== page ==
Monday, 26 September 2016

Jenny the Bulldog

This Easter Weekend, a Bulldog named Ch Mellowmood One In A Million ‘Jenny’  won the Contest of Champion Showdogs.

This is a prestigious annual event hosted by the Canine Supporters Charity

It essentially makes Jenny a ‘Champion of champions’. 

Events this weekend are noteworthy because this Bulldog was one of the six dogs that were famously disqualified during the Vet Checks at Crufts in March this year, after being awarded Best of Breed.  

The public will no doubt be confused by this turn of events.    How can a dog disqualified on health grounds at Crufts,  go on to win such a high award?

Over on the Canine Alliance Facebook page,  that now boasts over 2,000 supporters,  there is widespread approval of Jenny’s success.  And on message boards around the dog community this ‘win’  is being hailed as ‘evidence’  that the new vet checks at Crufts are not working.

So is Jenny Healthy?

There have been reports that Jenny is a sure sign of progress in the Bulldog world with claims that she is less exaggerated than other Bulldog Champions in recent years.    So why was she disqualified at Crufts?

Surely either Jenny is healthy or she is not?   And if she can be awarded this prestigious title this weekend by an experienced judge,  then  she must be healthy,  right?

The problem is, that there are many different kinds of health check all designed for different purposes.   And because a dog passes one type of health check,  it does not mean that the dog is necessarily healthy.  Though of course it might well be.

The purpose of the Crufts vet checks

The vet checks at Crufts were designed with a very specific purpose in mind.  Their purpose is to prevent dogs with clinical problems arising from exaggerated conformation being given high awards.

If we accept the Crufts vet’s decision that Jenny does have clinical symptoms of this nature,  the vet checks introduced at Crufts have not yet fulfilled their purpose.   They will clearly need to be extended to cover this show and any others which offer such prestigious awards.

For it would appear that to win this award this weekend,  Jenny did not have to pass such a vet check.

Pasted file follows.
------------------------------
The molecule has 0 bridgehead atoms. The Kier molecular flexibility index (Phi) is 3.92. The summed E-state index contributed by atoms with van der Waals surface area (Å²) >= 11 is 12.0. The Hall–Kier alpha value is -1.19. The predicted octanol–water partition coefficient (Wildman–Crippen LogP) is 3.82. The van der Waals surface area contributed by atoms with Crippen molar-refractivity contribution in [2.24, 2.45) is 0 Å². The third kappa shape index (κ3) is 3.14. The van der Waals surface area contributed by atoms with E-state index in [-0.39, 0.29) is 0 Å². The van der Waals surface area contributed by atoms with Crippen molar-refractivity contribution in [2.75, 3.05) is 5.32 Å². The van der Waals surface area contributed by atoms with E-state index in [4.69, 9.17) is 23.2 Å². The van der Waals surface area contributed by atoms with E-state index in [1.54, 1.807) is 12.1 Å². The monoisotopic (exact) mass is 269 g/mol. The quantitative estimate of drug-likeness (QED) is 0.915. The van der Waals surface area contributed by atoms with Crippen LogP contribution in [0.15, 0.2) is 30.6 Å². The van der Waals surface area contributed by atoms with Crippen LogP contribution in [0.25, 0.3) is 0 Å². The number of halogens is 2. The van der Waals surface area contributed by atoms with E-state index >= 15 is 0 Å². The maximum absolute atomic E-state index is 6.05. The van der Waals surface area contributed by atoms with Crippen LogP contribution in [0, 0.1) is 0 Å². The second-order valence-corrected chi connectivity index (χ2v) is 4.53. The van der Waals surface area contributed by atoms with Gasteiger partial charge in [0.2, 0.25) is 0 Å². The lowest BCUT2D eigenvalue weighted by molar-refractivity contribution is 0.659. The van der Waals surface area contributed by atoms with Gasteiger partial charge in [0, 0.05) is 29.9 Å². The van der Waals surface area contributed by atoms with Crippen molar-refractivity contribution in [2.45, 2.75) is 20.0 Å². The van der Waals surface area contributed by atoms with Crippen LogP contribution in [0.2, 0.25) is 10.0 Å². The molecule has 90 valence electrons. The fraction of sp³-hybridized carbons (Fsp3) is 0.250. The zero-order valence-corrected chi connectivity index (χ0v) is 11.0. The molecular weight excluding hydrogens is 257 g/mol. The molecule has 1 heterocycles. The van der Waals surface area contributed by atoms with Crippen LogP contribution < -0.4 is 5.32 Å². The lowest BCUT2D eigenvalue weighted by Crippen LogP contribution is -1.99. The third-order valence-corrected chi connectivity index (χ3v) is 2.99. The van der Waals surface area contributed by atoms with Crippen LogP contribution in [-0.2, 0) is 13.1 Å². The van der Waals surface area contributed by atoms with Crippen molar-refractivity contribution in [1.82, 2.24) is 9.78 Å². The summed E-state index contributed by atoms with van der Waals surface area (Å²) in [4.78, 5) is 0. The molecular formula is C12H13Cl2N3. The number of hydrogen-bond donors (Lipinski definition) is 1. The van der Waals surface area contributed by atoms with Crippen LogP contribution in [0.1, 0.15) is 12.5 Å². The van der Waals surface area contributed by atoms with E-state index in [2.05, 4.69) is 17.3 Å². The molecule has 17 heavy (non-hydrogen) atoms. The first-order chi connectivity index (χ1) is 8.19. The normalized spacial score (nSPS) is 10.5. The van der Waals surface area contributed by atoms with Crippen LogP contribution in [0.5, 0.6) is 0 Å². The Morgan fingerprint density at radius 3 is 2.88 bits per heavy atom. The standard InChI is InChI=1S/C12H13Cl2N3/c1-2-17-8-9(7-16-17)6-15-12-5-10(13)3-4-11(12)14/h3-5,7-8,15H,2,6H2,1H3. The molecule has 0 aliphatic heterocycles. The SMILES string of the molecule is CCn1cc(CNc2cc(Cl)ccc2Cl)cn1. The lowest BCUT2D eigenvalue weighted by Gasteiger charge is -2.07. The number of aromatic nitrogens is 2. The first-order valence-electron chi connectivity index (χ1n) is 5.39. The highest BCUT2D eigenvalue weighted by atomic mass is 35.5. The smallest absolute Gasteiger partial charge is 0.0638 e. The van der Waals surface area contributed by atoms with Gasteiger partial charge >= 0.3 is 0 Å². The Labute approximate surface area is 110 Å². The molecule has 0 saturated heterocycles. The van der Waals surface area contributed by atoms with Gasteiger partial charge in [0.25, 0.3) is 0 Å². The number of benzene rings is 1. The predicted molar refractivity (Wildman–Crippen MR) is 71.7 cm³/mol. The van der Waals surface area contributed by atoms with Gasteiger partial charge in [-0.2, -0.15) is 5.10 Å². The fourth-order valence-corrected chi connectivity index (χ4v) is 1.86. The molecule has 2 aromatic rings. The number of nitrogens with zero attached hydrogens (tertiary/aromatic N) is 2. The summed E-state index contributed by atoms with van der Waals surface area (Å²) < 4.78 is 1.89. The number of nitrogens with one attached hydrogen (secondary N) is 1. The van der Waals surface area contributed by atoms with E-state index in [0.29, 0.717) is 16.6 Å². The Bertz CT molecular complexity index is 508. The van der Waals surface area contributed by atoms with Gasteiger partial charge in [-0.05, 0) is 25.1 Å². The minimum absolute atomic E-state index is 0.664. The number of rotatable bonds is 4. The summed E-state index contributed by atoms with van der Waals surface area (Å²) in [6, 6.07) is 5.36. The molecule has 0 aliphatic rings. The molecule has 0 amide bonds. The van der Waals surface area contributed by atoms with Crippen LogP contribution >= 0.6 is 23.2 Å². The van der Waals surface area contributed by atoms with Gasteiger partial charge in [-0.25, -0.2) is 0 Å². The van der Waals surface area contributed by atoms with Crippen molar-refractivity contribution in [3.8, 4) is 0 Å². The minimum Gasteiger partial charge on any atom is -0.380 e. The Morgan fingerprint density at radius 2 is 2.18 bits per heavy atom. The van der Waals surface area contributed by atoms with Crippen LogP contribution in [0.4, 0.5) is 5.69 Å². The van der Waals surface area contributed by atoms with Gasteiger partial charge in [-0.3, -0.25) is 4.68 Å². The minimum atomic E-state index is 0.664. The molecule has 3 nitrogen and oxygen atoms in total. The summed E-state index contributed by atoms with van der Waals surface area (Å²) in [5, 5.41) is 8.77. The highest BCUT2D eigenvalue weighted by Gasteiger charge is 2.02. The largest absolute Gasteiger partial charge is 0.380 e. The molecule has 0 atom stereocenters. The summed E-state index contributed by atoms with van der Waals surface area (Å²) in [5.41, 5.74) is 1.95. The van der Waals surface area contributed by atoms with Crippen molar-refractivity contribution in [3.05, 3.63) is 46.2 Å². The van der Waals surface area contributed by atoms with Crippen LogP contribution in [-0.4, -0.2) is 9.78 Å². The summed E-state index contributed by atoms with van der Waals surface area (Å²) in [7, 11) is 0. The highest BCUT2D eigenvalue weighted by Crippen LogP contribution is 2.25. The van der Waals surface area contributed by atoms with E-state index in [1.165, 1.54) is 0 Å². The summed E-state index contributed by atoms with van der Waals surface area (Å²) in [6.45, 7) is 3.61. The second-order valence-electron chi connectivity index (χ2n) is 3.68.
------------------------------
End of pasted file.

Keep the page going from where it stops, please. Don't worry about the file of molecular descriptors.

No vet checks at this show?

According to various sources it would appear that there were no vet checks for clinical symptoms of  exaggerated conformation at the Show where Jenny won her latest title.

If these reports are true then Jenny’s win at this show does nothing at all to lessen, the concerns about her health raised by her failure to pass the Vet Check at Crufts in March.

Bearing this in mind, it is perhaps surprising that there is such widespread support for the success of this dog from within the show community without accompanying evidence, that the diagnosis of the clinical symptoms described in the original vet check have been overturned by another vet.

Veterinary opinion

The vet checks at Crufts this year were specifically designed to detect symptoms of clinical problems arising from exaggerations in conformation.  In other words they were designed to identify dogs that have been bred with exaggerations in body shape or form,  that make the dog uncomfortable or cause it pain.

Clinical symptoms

The term clinical symptoms is important, because whilst diagnoses, causes,  and prognoses might be a matter for opinion,  clinical symptoms are the measurable manifestations of a problem,  and as such are presumably a matter that most experts can agree on.

Either Jenny the Bulldog has clinical symptoms arising from exaggerations in conformation or she does not.

The vet who checked her over at Crufts believed that Jenny does have these symptoms.  Whilst it seems clear that some of the people on Canine Alliance Facebook page believe that Jenny does not.

Sadly, one of the outcomes of the Kennel Club’s controversial introduction in vet checks seems to have been the revelation that there is a widespread lack of faith in veterinary opinion throughout the show dog community.   It remains to be seen if and how this faith can be restored.

But for the most part the wider public does have faith in the veterinary profession and as a result may find this ‘celebration’ of Jenny’s success quite shocking.

The failure of the show community to address these public concerns with regard to exaggerated conformation in show dogs is ongoing.   And this weekend’s events may be seen as yet further evidence that the show dog community are willing to shelter and even publicly support breeders winning with dogs that have health problems,  rather than facing up to them.

The way forward?

If Jenny does have symptoms of clinical problems arising from exaggeration then all responsible breeders will all agree she should not be given an award.  In which case the KC will need to take steps to extend these checks of the fifteen high profile breeds to cover more dog shows.

If Jenny does not have these symptoms,  if the vet that examined Jenny at Crufts was mistaken.  Then for public support to be gained, the Canine Alliance needs to provide evidence from an unbiased vet that he or she specifically disagrees with the evidence provided by the vet who checked,  and failed,  Jenny at Crufts.

Evidence that she has passed many other types of health check is unfortunately not relevant to this debate which is specifically concerned with the question of clinical problems arising from exaggerations in conformation.

Without evidence that the opinion of the vet at Crufts has been overturned, it is difficult to see how the public’s confidence in both Jenny’s health,  and in the willingness of the CA supporters to face up to the problems of conformation exaggeration, can be restored.

Hopefully steps will soon be taken by the KC and the CA to resolve the situation and put and end to speculation.


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